Rather than building a grand new integrated model, we will focus on developing the appropriate interfaces to exchange information between models. Models will be hard-linked or even integrated only if necessary, but (iteratively) soft-linked where that is sufficient. Enhanced with their new interfaces, the scenario-generating models will be run to estimate the effect of climate change impacts, based on the ensemble of climate change scenarios generated by RT2A, on the size and structure of the economy, land use, and greenhouse gas emissions. This has been done with single sector growth models ( Fankhauser and Tol, 2002) and with static computable general equilibrium models for a single impact ( Darwin and Tol, 2001; Bosello et al., 2004; Berrittella et al., 2004; Bosello et al., 2004), but never for multiple impacts with a recursive-dynamic CGE for an ensemble of state-of-the-art climate change scenarios. The results will yield insight into the (lack of) robustness of long-term emissions scenarios.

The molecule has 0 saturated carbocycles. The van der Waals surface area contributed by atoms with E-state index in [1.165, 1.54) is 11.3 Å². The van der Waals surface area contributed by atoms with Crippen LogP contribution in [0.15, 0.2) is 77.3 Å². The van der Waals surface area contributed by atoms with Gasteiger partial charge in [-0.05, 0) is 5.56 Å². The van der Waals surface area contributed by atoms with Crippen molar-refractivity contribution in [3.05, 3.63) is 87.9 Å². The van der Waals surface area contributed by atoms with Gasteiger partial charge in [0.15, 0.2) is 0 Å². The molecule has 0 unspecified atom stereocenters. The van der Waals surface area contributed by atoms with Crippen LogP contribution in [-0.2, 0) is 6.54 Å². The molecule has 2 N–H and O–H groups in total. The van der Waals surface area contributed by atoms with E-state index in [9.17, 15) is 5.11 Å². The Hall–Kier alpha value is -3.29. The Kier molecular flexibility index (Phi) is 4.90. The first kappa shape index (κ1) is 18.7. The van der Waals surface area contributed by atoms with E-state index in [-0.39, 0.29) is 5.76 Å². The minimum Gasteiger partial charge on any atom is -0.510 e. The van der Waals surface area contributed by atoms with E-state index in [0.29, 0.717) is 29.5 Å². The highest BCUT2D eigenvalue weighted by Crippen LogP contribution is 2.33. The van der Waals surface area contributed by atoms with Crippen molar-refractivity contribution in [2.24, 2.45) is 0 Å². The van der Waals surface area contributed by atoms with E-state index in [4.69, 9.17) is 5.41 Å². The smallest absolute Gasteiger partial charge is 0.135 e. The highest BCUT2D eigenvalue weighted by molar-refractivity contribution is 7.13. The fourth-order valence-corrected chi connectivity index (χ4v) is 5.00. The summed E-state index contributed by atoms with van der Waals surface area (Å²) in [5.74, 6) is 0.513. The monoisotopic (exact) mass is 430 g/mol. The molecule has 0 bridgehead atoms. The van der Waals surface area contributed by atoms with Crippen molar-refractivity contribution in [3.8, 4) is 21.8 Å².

Task 7.2.a: Testing the sensitivity of scenarios of population growth to climate change.
Task 7.2.b: Developing a recursive-dynamic computable general equilibrium model with the appropriate specification for scenario generation and climate change impact testing.
Task 7.2.c: Extending the dynamics of the CGE with technological progress and education.
Task 7.2.d: Extending the specification of the energy sector of the CGE.
Task 7.2.e: Extending the land and water use sectors of the CGE.
D7.2 Ensembles of emission abatement scenarios
D7.3 Scenarios of adaptive capacity
D7.4 Two modelling systems for estimating climate change feedbacks on scenarios
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WP7.3 Interfaces between climate change impacts and demographic models
Partners: LSTHM (leader), UNI-HH